How to Improve Your Jumping Height in a Long Jump

A woman is sprinting.
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Long jumping is all about explosive power. The more power you can generate through your legs, the higher and farther you'll be able to jump. Explosive power is a combination of speed, muscular endurance and muscular strength, all of which can be developed through targeted exercises and activities such as running sprints, lifting weights and performing plyometrics.


Step 1

Run sprints to improve your cardiovascular fitness. In order to build an explosive jump that will propel you higher and longer, you need to build your cardiovascular capacity. Long jumpers need to be able to do short bursts of work with incredible force, and sprints are a great way to train the body for that work. Start with six rounds of 100-meter sprints with a minute or two of recovery in between. See if you can maintain or even beat your time on the first round through the sixth round. Try to improve on your time, and then move up to 200-meter sprints using the same format. Practice sprints at least once per week.


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Step 2

Perform weight-bearing exercise to build the strength necessary for explosive power. If you really want to jump high, you need strength in your legs to power the jump. Train with squats at an increasing intensity, i.e. increasing weight, over a six-to-eight-week period. Stick to compound exercises that use more than one muscle group, as these exercises will be more effective and efficient for long-jump training. Don't forget to train your upper body as well; you need to use the strength in your arms and abdomen to jump higher, so work on building total body strength. Do exercises like squat presses, pushups and pull-ups to efficiently build total body strength.


Step 3

Train with plyometrics. Plyometrics is a form of exercise training that uses jumping, hopping and bounding motions to build speed and strength. It makes perfect sense to use this sort of training to improve both the length and the height of your long jump. A common example of plyometrics is the squat jump. Instead of doing a normal squat, where your feet never leave the ground, the plyometric jump squat involves an explosive leap off the ground at the end of the squat, which not only builds strength, but also builds explosive power in the legs.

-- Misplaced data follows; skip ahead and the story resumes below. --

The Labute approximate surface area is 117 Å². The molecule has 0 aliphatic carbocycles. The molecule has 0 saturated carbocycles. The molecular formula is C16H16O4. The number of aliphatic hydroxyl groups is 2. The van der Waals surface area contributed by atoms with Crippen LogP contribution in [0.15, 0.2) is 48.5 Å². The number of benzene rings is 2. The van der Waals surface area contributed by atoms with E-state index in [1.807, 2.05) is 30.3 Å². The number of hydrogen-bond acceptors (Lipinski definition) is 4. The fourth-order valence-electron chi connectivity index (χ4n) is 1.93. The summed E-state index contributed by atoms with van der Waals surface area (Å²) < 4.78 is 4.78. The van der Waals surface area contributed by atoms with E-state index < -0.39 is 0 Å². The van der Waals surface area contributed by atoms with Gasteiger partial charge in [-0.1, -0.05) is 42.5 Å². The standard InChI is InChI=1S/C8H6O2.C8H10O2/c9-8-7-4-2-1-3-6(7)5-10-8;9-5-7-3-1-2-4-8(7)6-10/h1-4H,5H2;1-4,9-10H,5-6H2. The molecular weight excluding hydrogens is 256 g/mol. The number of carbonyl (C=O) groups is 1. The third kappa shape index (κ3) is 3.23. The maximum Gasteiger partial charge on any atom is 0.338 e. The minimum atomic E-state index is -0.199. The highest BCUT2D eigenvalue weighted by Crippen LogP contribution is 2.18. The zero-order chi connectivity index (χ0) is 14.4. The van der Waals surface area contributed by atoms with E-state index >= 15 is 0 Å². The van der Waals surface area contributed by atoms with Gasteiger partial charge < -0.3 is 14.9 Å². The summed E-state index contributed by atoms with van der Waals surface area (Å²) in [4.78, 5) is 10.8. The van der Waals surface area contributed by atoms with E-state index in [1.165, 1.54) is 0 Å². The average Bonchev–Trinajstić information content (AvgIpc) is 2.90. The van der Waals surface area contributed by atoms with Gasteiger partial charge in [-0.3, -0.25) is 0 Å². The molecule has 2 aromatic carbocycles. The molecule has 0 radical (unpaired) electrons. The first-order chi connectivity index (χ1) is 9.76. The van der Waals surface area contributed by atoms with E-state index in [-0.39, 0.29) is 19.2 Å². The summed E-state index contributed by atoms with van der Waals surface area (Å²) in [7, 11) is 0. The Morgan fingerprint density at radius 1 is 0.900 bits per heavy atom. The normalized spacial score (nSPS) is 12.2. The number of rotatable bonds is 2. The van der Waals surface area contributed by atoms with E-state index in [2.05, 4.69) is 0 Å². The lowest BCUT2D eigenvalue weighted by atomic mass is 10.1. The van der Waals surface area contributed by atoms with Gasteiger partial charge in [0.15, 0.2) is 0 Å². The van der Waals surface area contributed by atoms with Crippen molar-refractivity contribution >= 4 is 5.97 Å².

However, not all plyometrics exercises are suitable for training for all sports. Choose exercises that closely mimic the actions of your sports. For long jumping, an exercise that includes forward motion rather than just vertical motion would be most appropriate. Suitable exercises for increasing your explosive power would be 10- or 20-meter bounds and hops, tuck jumps and split jumps. When performing these exercises, focus on increasing the explosive power of your jump, which will improve jumping height and length.


Step 4

Stretch to increase flexibility of muscles and range-of-motion of joints. Think of your muscles as elastic bands; they need to be supple and pliable in order to expand and contract while you're jumping. Practice yoga a few times a week, or at least stretch before and after each workout. Be sure you are warmed up before stretching to prevent injury.




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